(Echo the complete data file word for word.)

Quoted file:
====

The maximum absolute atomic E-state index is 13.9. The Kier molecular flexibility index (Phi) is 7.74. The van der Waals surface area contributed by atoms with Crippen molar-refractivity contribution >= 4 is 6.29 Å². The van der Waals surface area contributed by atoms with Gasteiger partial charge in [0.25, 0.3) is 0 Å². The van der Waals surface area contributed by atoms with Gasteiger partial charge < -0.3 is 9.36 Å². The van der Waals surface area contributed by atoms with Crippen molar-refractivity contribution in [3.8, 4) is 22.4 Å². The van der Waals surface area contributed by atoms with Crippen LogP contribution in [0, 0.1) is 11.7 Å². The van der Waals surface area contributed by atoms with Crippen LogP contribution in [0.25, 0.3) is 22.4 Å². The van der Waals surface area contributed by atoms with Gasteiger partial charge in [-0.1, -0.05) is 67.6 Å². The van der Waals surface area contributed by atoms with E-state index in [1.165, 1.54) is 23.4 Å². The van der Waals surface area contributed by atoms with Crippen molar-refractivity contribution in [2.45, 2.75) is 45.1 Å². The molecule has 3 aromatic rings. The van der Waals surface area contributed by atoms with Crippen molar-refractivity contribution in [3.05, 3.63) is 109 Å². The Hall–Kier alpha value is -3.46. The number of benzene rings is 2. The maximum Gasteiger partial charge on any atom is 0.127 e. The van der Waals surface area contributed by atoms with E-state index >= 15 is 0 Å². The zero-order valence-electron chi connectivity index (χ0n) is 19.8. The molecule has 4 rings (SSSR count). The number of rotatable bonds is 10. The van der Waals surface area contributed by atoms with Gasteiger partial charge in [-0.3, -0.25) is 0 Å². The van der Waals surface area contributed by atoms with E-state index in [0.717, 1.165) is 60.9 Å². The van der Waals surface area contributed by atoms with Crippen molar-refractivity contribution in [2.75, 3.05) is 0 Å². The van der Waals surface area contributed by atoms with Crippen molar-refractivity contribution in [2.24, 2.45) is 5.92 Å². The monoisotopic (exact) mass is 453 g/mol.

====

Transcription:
The maximum absolute atomic E-state index is 13.9. The Kier molecular flexibility index (Phi) is 7.74. The van der Waals surface area contributed by atoms with Crippen molar-refractivity contribution >= 4 is 6.29 Å². The van der Waals surface area contributed by atoms with Gasteiger partial charge in [0.25, 0.3) is 0 Å². The van der Waals surface area contributed by atoms with Gasteiger partial charge < -0.3 is 9.36 Å². The van der Waals surface area contributed by atoms with Crippen molar-refractivity contribution in [3.8, 4) is 22.4 Å². The van der Waals surface area contributed by atoms with Crippen LogP contribution in [0, 0.1) is 11.7 Å². The van der Waals surface area contributed by atoms with Crippen LogP contribution in [0.25, 0.3) is 22.4 Å². The van der Waals surface area contributed by atoms with Gasteiger partial charge in [-0.1, -0.05) is 67.6 Å². The van der Waals surface area contributed by atoms with E-state index in [1.165, 1.54) is 23.4 Å². The van der Waals surface area contributed by atoms with Crippen molar-refractivity contribution in [2.45, 2.75) is 45.1 Å². The molecule has 3 aromatic rings. The van der Waals surface area contributed by atoms with Crippen molar-refractivity contribution in [3.05, 3.63) is 109 Å². The Hall–Kier alpha value is -3.46. The number of benzene rings is 2. The maximum Gasteiger partial charge on any atom is 0.127 e. The van der Waals surface area contributed by atoms with E-state index >= 15 is 0 Å². The zero-order valence-electron chi connectivity index (χ0n) is 19.8. The molecule has 4 rings (SSSR count). The number of rotatable bonds is 10. The van der Waals surface area contributed by atoms with Gasteiger partial charge in [-0.3, -0.25) is 0 Å². The van der Waals surface area contributed by atoms with E-state index in [0.717, 1.165) is 60.9 Å². The van der Waals surface area contributed by atoms with Crippen molar-refractivity contribution in [2.75, 3.05) is 0 Å². The van der Waals surface area contributed by atoms with Crippen molar-refractivity contribution in [2.24, 2.45) is 5.92 Å². The monoisotopic (exact) mass is 453 g/mol.